“The day I got [a diagnosis] was one of the best days of my life, because I knew that I was not alone anymore,” she says with a smile stretching from ear to ear. “I knew that there were people out there that had what I had, and I knew that there was treatment for it. I was 12 years old and I was thrilled that I was finally diagnosed.”

Mental illness affects approximately one in 10 children and young people, as outlined by the Mental Health Foundation. However, the charity states that 70 per cent of children and young people living with a mental health issue did not receive treatment or care as early as possible.

One of the obstacles that people who suffer from mental illness face is the stigmatisation of mental health that still exists in today’s day and age, an issue that Wilson feels extremely passionate about. She rolls her eyes as I mention the flippant way in which many people reference “depression” and “OCD” in everyday conversation, evidently exasperated by the frequent improper use of the terms.

“It annoys me when people talk about OCD as a personality trait, because I think that one of the reasons that I didn’t get treatment for a long time is because I thought OCD was just an attribute,” Wilson says.

“People who are obsessive compulsive, they don’t like having things clean necessarily, or they don’t like washing their hands a lot. They don’t like these things - it’s that they have to, they need it. It’s not a preference thing, it’s a deep thing within them.”

A very significant aspect of the conversation surrounding mental health is the different way that men and women approach the topic. Charity Recovery Against Mental Health reports that women are more likely than men to receive treatment for a mental illness. However, this could be a case of women feeling more comfortable talking about their emotional wellbeing, with men frequently being taught growing up that talking openly about their mental state is a show of weakness.

I was intrigued to hear Wilson’s views on the way in which mental health is especially stigmatised around men. Her concise answer was symptomatic of a true wordsmith: “I think that women are not expected to be angry and men are only expected to be angry,” she says with a knowing glint in her eye.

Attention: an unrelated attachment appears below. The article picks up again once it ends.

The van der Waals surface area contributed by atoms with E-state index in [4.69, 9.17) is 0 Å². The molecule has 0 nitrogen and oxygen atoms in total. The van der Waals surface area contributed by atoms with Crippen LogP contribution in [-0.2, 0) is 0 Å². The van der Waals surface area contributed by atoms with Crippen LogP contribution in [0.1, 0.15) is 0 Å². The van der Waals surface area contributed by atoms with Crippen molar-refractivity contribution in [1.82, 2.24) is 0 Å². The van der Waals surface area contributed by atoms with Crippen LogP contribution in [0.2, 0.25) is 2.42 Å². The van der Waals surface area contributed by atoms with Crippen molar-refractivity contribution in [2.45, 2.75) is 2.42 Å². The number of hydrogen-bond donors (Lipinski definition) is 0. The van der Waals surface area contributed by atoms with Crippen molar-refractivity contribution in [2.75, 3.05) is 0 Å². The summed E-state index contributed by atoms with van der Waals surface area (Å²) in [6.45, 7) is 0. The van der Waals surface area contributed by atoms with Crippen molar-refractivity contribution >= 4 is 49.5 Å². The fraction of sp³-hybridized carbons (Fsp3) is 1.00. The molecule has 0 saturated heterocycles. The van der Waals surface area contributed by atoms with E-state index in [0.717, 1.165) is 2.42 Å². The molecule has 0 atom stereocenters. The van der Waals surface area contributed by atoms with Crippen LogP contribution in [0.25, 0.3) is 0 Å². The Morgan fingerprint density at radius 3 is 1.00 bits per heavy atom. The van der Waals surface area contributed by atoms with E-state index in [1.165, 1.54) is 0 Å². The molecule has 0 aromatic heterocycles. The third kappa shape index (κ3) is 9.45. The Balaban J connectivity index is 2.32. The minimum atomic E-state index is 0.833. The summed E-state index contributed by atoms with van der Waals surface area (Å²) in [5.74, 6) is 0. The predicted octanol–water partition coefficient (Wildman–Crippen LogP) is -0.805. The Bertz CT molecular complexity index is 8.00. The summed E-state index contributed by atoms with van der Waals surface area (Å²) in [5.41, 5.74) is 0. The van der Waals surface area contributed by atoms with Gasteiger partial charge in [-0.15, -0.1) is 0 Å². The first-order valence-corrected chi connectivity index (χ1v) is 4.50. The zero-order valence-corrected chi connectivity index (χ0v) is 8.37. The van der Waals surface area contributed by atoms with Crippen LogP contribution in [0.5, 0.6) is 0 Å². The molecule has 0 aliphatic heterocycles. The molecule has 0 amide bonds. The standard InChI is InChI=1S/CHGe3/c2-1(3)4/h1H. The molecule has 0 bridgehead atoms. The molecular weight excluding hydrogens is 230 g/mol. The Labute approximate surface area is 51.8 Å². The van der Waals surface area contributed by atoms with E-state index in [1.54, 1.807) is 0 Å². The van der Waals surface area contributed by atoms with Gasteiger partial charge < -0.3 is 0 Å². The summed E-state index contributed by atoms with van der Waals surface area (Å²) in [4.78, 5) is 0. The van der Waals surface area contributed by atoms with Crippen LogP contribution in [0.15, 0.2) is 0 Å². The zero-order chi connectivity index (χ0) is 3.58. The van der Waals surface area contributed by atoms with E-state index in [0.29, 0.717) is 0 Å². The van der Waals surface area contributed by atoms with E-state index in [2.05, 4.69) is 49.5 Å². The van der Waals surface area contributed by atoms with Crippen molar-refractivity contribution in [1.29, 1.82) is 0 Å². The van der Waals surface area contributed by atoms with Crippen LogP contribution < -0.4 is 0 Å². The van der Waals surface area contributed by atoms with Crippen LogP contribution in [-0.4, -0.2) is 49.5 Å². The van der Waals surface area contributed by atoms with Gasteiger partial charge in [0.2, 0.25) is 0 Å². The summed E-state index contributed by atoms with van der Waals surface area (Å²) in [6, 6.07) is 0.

A clear example of this is the recent comparison made between Serena Williams and Brett Kavanaugh, with the former expressing her anger during the US Open final and the latter expressing his during a hearing in front of the Senate Judiciary Committee. “Funny how a black female tennis player is held to a higher standard to keep her emotions in check than a Supreme Court nominee,” former journalist Deborah Ross tweeted.

Wilson’s ability to string words together in a sharp-witted and epigrammatic manner has helped her build a very strong presence on social media, amassing a following of 420,000 on Twitter. While Wilson uses social media to make witty quips, connect with her fans and discuss important issues that she wants to shine a light on, she does acknowledge the negative impact that using social media excessively or improperly can have on a person’s emotional state.

“You can have real connections on social media but it isn’t real life, necessarily,” she says. “That is not who you are. That is just an extension of yourself and that is a representation of yourself.”

This week, in addition to the Global Summit on Mental Health Culture Change, Wilson and Okay to Say will also be attending Thrive LDN Culture, a film festival where participants aged between 15 and 24 are being encouraged to submit short films about their experiences with mental health issues.

While Okay to Say provides support and resources for those who are living with or suffering from mental illness, part of the charity’s aim is to also consider the family and friends of those affected.

Looking back on her childhood as a Hollywood starlet living with mental health issues that she didn’t fully understand, Wilson is emphatic that her relatives were as loving and supportive as they could have possibly been, especially considering the devastating impact that the loss of her mother had on her family.

Now looking ahead to the future, the author of Where Am I Now?: True Stories of Girlhood and Accidental Fame is full of verve and purpose as she embraces her role as a mental health campaigner, striving to make misconceptions attached to mental illness a thing of the past.

“I would say I’m optimistic. I definitely think it’s changed since I was first diagnosed. We still have a while to go, we still have disorders that we don’t understand,” she says. “We’ll talk about mental health but maybe not take action on it, but I am feeling optimistic about it.

“I am glad that I am able to help in any way."